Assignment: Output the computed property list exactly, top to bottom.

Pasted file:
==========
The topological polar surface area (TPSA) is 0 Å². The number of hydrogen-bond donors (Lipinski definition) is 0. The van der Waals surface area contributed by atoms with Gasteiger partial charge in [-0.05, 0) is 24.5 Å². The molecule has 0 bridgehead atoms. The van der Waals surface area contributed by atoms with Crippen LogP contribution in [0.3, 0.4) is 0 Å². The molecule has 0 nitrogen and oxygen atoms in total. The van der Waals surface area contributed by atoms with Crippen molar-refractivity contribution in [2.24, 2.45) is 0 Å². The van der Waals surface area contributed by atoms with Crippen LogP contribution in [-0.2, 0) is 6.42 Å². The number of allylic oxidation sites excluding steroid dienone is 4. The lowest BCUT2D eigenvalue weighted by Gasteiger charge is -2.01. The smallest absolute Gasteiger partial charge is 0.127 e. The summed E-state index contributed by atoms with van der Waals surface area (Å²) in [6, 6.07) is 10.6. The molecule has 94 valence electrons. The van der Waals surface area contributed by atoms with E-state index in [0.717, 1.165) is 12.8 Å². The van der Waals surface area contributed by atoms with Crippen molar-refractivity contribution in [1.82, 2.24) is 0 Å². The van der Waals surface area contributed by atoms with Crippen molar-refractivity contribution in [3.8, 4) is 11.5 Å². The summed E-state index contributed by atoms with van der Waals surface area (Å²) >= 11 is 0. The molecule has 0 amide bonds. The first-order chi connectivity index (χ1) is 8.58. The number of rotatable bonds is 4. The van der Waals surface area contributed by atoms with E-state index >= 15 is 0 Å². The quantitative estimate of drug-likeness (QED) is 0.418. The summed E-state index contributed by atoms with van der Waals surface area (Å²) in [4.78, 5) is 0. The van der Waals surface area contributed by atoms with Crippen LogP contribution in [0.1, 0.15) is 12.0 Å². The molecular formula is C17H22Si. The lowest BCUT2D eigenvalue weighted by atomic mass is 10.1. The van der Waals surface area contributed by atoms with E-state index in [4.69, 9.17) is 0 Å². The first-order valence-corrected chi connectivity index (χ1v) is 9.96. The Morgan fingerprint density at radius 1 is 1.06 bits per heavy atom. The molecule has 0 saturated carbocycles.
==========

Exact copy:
The topological polar surface area (TPSA) is 0 Å². The number of hydrogen-bond donors (Lipinski definition) is 0. The van der Waals surface area contributed by atoms with Gasteiger partial charge in [-0.05, 0) is 24.5 Å². The molecule has 0 bridgehead atoms. The van der Waals surface area contributed by atoms with Crippen LogP contribution in [0.3, 0.4) is 0 Å². The molecule has 0 nitrogen and oxygen atoms in total. The van der Waals surface area contributed by atoms with Crippen molar-refractivity contribution in [2.24, 2.45) is 0 Å². The van der Waals surface area contributed by atoms with Crippen LogP contribution in [-0.2, 0) is 6.42 Å². The number of allylic oxidation sites excluding steroid dienone is 4. The lowest BCUT2D eigenvalue weighted by Gasteiger charge is -2.01. The smallest absolute Gasteiger partial charge is 0.127 e. The summed E-state index contributed by atoms with van der Waals surface area (Å²) in [6, 6.07) is 10.6. The molecule has 94 valence electrons. The van der Waals surface area contributed by atoms with E-state index in [0.717, 1.165) is 12.8 Å². The van der Waals surface area contributed by atoms with Crippen molar-refractivity contribution in [1.82, 2.24) is 0 Å². The van der Waals surface area contributed by atoms with Crippen molar-refractivity contribution in [3.8, 4) is 11.5 Å². The summed E-state index contributed by atoms with van der Waals surface area (Å²) >= 11 is 0. The molecule has 0 amide bonds. The first-order chi connectivity index (χ1) is 8.58. The number of rotatable bonds is 4. The van der Waals surface area contributed by atoms with E-state index >= 15 is 0 Å². The quantitative estimate of drug-likeness (QED) is 0.418. The summed E-state index contributed by atoms with van der Waals surface area (Å²) in [4.78, 5) is 0. The van der Waals surface area contributed by atoms with Crippen LogP contribution in [0.1, 0.15) is 12.0 Å². The molecular formula is C17H22Si. The lowest BCUT2D eigenvalue weighted by atomic mass is 10.1. The van der Waals surface area contributed by atoms with E-state index in [4.69, 9.17) is 0 Å². The first-order valence-corrected chi connectivity index (χ1v) is 9.96. The Morgan fingerprint density at radius 1 is 1.06 bits per heavy atom. The molecule has 0 saturated carbocycles.